Darmok at Tanagra, the Emperor’s New Clothes and Other Remnants of Popular Culture

There’s an episode of the old television series Star Trek: Next Generation called “Darmok,” in which the redoubtable Captain Picard is dropped onto a bleak planet landscape to do battle with the captain of another ship, without their knowing why they are fighting. The alien captain does not speak English, at least not exactly. His language is completely comprised of allusions to the various myths of his people. So when he says to the Captain “Darmok and Jalad at Tanagra,” he is referring to what happened to those characters, Darmok and Jalad, at that place, Tanagra, in the mythology of his people. In order for Picard to understand what the man he saying to him, he has to first learn the myth.

From its very beginnings in the 1960s, Star Trek was carefully written with an eye and ear to the U.S. zeitgeist, whether it was with respect to the Vietnam War, religion, or, most often, intolerance. More than many episodes, this one is meaningful to me because it crystallizes the functionality of a shared symbology in human experience. In other words, the importance of popular art.

What do I mean when I say so-and-so is a Picard-like character? You would have no idea if you never saw or heard of the Star Trek franchise. Same with Mr. Spock of Captain Kirk. And yet these characters speak volumes about the human experience. Spock is all intellect. Kirk is mainly passion. And Picard is pretty much the perfect leader, a balance of these two qualities.

When I refer to one of these characters when speaking with a Trekkie, I don’t need to explain myself further. The character/symbol or signifier, to use a fancy term, is like a pomegranate, containing all the diverse and specific characteristics I intend to convey. And that’s not all. The very fact that you know what I mean if I mention Darmok at Tanagra brings us closer, because the very fact that you understand demonstrates that we share a common subculture, with its own language, meaning and values. If you get it, that is to say, you get me.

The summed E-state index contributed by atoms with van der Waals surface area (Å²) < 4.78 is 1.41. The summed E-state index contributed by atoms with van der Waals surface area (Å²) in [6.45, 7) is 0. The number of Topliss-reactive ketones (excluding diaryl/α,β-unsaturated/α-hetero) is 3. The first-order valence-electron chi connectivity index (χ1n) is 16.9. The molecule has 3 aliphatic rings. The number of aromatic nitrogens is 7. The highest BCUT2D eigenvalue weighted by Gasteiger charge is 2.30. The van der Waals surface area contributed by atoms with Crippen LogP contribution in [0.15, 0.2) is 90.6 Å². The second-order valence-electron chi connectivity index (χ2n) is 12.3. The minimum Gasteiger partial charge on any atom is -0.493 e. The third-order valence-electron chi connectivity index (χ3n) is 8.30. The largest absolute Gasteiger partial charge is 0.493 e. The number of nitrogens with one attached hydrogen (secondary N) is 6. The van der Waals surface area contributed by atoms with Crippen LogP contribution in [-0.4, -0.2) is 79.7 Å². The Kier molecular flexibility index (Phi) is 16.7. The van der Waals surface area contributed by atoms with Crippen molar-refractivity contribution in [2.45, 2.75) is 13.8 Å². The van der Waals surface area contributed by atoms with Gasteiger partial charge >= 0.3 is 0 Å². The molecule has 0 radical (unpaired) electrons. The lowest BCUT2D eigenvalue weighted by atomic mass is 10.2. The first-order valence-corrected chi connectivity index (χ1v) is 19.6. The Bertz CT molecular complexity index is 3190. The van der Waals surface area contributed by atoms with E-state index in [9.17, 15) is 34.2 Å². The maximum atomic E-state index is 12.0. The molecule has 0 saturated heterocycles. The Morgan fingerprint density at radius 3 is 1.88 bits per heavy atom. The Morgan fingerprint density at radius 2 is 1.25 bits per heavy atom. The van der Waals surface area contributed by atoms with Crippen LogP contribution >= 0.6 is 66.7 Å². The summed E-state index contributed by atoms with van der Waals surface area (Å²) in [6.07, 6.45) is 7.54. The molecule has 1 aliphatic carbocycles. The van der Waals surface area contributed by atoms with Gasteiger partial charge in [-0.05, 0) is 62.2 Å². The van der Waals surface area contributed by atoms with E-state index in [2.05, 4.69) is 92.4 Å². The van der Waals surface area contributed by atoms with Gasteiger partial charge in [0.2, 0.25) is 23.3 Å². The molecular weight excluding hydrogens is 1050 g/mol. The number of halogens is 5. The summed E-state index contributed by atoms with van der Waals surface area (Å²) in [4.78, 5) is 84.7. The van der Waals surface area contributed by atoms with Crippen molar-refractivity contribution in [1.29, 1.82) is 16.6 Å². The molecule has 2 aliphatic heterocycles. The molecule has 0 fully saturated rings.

In these days of diminished religious education and augmented media offerings, we have fewer and fewer sources of common meaning and values. In some ways, that’s a plus. When books or other media contain deleterious content, I’m delighted that we have choices. On the other hand, if I can’t relate to your favorite song—that is, not only don’t I know it, or the artist, but I don’t even know the genre—it’s harder for us to communicate. I am thinking right now of my father’s disdain for the Beatles and Joni Mitchell. Oh, the fights that might have been averted had he sat down to listen! But then that is often the way with parents and children, particularly in the 1960s. At that time, adults still asserted, even celebrated, their differences from subsequent generations.

Which brings me to The Emperor’s New Clothes. Someone recently referred to that Hans Christian Andersen tale in conversation, and of course I knew exactly what he meant. He might have referred to a current event instead, and I might have gotten the same meaning. But what if I didn’t share his interpretation of that event? What if I thought the real-life “emperor” had been framed? Too complicated. No one believes Andersen’s emperor was framed, at least not seriously, not unless you are a fairy-tale revisionist. Because that was the point of the story.

The old, old stories are the same around the world, albeit with different names and settings and props. U.S. television has recently resurrected fairy-tale characters in two series, Grimm and Once Upon a Time, perhaps, as some media watchers have suggested, because we need a return to fantasy in these troubled times. Or perhaps, I argue, because we need a return to a shared understanding. To a shared language.

The alien captain died on that planet, because it took too long for the two men to learn to communicate. Let’s not let it happen to us.

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